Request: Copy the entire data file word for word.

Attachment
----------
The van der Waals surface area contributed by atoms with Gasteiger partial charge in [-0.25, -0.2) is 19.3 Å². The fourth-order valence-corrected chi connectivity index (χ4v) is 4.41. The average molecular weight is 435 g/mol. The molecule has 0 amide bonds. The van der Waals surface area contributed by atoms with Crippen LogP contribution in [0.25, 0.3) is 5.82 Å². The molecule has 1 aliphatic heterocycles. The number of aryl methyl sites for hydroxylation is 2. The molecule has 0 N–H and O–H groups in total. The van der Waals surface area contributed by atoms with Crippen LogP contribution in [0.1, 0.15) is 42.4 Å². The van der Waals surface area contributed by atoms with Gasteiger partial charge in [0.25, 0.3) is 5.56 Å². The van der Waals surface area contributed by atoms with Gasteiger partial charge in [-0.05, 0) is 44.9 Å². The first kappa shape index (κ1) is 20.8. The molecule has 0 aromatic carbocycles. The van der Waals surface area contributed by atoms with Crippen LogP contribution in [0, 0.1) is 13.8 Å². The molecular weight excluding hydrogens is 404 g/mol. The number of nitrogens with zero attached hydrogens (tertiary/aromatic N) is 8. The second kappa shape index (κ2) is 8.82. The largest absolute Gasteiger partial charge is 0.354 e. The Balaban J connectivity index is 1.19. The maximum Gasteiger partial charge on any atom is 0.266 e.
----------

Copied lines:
The van der Waals surface area contributed by atoms with Gasteiger partial charge in [-0.25, -0.2) is 19.3 Å². The fourth-order valence-corrected chi connectivity index (χ4v) is 4.41. The average molecular weight is 435 g/mol. The molecule has 0 amide bonds. The van der Waals surface area contributed by atoms with Crippen LogP contribution in [0.25, 0.3) is 5.82 Å². The molecule has 1 aliphatic heterocycles. The number of aryl methyl sites for hydroxylation is 2. The molecule has 0 N–H and O–H groups in total. The van der Waals surface area contributed by atoms with Crippen LogP contribution in [0.1, 0.15) is 42.4 Å². The van der Waals surface area contributed by atoms with Gasteiger partial charge in [0.25, 0.3) is 5.56 Å². The van der Waals surface area contributed by atoms with Gasteiger partial charge in [-0.05, 0) is 44.9 Å². The first kappa shape index (κ1) is 20.8. The molecule has 0 aromatic carbocycles. The van der Waals surface area contributed by atoms with Crippen LogP contribution in [0, 0.1) is 13.8 Å². The molecular weight excluding hydrogens is 404 g/mol. The number of nitrogens with zero attached hydrogens (tertiary/aromatic N) is 8. The second kappa shape index (κ2) is 8.82. The largest absolute Gasteiger partial charge is 0.354 e. The Balaban J connectivity index is 1.19. The maximum Gasteiger partial charge on any atom is 0.266 e.